Lin was blindfolded during the walk from his cell to the stage, though why Nefertiti bothered with this precaution he could not guess.  Perhaps she simply enjoyed watching him stumble along after her up countless flights of stairs as she pulled insistently and ruthlessly at the chain.  When they had arrived at their destination, she removed the blindfold roughly, along with the rest of his clothes, which she kicked into a dingy pile at the edge of the platform.  Lin shivered, trying not to give away his dreadful anticipation to the expectant eyes that followed his every move.  “Well,” Nefertiti addressed the crowd with her fearsome, bloody toothed grin.  “It seems our toy has conceived an exaggerated view of his own importance.  Shall we set him straight?” The roar from the spectators could only be interpreted as unanimous agreement.  At this point, she gestured suggestively to a strange wooden contraption occupying the usual place of the post; it consisted of a rectangular frame and a number of rollers, pulleys, and ropes. “Nothing at all special about this,” she explained patronizingly, observing Lin’s blank look. A chill of fear raced down his spine, but he made no sound. “Just an ordinary, every day rack.” All at once he was swept up on a wave of enthusiastic hands, affixing his body to the torture device. Somehow, it all happened much more rapidly than usual. The uncertainty of whether or not his screams were echoing outside or inside of his own head, the gruesome, loud popping sounds of joints being dislocated and ligaments and bones snapping, the hiss of burning flesh as he was branded with irons. What felt like both an eternity and a blink of an eye later, Nefertiti was announcing: “That’s enough. We mustn’t let the boy think he’s deserving of too much of our time. Now we shall leave him to his hunger and the elements. He’s not going anywhere.” Somehow, none of it really seemed to matter. Because all he could concentrate on was the feeling of a small, boney hand, as white as the barren landscape beneath them, gripping his from somewhere, hidden amongst the crowd.

When they had all gone, Lin was faintly aware of a ghostly white figure seating itself cross legged by his head. The pale boy’s hand closed over his again.

“Brother,” he murmured, vaguely conscious that his voice sounded far away and delirious. It was hard to tell, but he thought he saw the other boy stiffen.

“No,” said the pale one softly, “Your brother must be someone good, someone human. Maybe it will cheer you to know that he is free out in the world.”

Lin thought he might have made a sound of protest; “No,” he whispered. “No. I never had anyone - out there. She was right; no one to notice I’m gone. You and me, we are brothers.”

The boy cocked his head to the side, eyes bright and round like an owl’s. They seemed to shine faintly in the darkness. “But I can’t help you.”

“You are helping me.” He could make no gesture, so Lin attempted to shift his eyes in the direction of the other boy’s hand on his.

“In that case,” said his visitor tonelessly, “You have been very unfortunate, to end up a slave with a demon for a brother.”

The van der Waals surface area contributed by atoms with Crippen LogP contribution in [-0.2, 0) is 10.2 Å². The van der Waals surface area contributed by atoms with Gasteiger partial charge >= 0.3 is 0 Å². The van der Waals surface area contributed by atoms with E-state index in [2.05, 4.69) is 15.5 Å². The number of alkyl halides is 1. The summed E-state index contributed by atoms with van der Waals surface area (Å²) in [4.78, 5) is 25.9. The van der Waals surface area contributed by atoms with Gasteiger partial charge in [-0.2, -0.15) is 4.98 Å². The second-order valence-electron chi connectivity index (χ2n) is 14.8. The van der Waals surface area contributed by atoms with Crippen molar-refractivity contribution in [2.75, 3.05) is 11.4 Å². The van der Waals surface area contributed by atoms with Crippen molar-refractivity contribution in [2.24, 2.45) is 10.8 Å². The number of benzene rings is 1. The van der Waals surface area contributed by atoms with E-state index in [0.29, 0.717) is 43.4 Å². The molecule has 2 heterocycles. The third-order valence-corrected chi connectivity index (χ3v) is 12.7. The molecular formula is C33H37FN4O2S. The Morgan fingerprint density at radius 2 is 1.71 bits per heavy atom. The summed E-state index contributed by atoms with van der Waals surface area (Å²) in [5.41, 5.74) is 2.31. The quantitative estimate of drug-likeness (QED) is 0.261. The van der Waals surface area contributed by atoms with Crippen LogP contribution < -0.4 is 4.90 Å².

That was the moment the pain became too much and Lin finally blacked out.

It was not hunger that troubled Lin on the rack, but burning thirst. He began to hallucinate that flames came from his throat, licking at the dry, dusty air, as he breathed. The constant repetition of his hoarse breathing followed him into his dreams, drowning out even the pain of his parched skin, cracking and oozing blood onto the wood of the platform. For ten days, Lin was left mercifully undisturbed, save the barking of dessert foxes accompanying his teeth chattering at night and the constant reassurance of the pale boy’s spidery hand on his.

It occurred to Lin abruptly that he did not know his friend’s name. “Brother?” He murmured, closing his eyes to speak. He suddenly felt so overwhelmingly tired.

“Yes?” He imagined there might have been a note of irony in the voice had it been anyone else’s.

“What’s your name?”

The boy stood and gently extricated himself from Lin’s grasp. He had to pry his fingers away; in that moment Lin’s had become cold and stiff. They dangled lifelessly off the wooden frame. “You wouldn’t have liked it anyway.” He turned away.

Lin did not see Nefertiti again for several days. He awoke in his cell to the usual crude meal of stale, dark bread, salted meat, pickled eggs and dried fruit. More than any of these, however, he longed for water and melted inside with gratitude when he saw the tall earthen jug in its usual place beside the door. A wave of weakness overcame him when he remembered that every time he arose from normal, human sleep in the cell, it would be full. He ate the food slowly, savoring every morsel, aware that he would get no more until Nefertiti came for him again. He took huge swallows of water between each bite, regretfully setting the jug down only when he has panting with satisfaction.

Now that he was better fed and rested, Lin had time to think clearly about his pale visitor. He could not delude himself; it was clear that whatever the other boy was, he was extremely dangerous, and he would not save Lin; he had admitted as much. He had also cried - in a peculiar, empty fashion - when he spoke of Lin’s fate. What could it all mean? What was to say that this creature was not also a monster like Nefertiti, playing upon Lin’s loneliness? He had only to think of his blankness, the way he made ever gesture look as if it were rehearsed, to know that he shouldn’t trust him - but he did. He did because he had no other choice, no other warmth offered to him in the short, harsh life he knew faced him, and because the memory of the other boy’s hand in his was the only spark of comfort in the bleak nightmare he’d been living for months now. This might be a foolish mistake, but what else could he do? He was alone, and he was sentenced to die. Thus decided, Lin finished his meal and fell into a heavy sleep.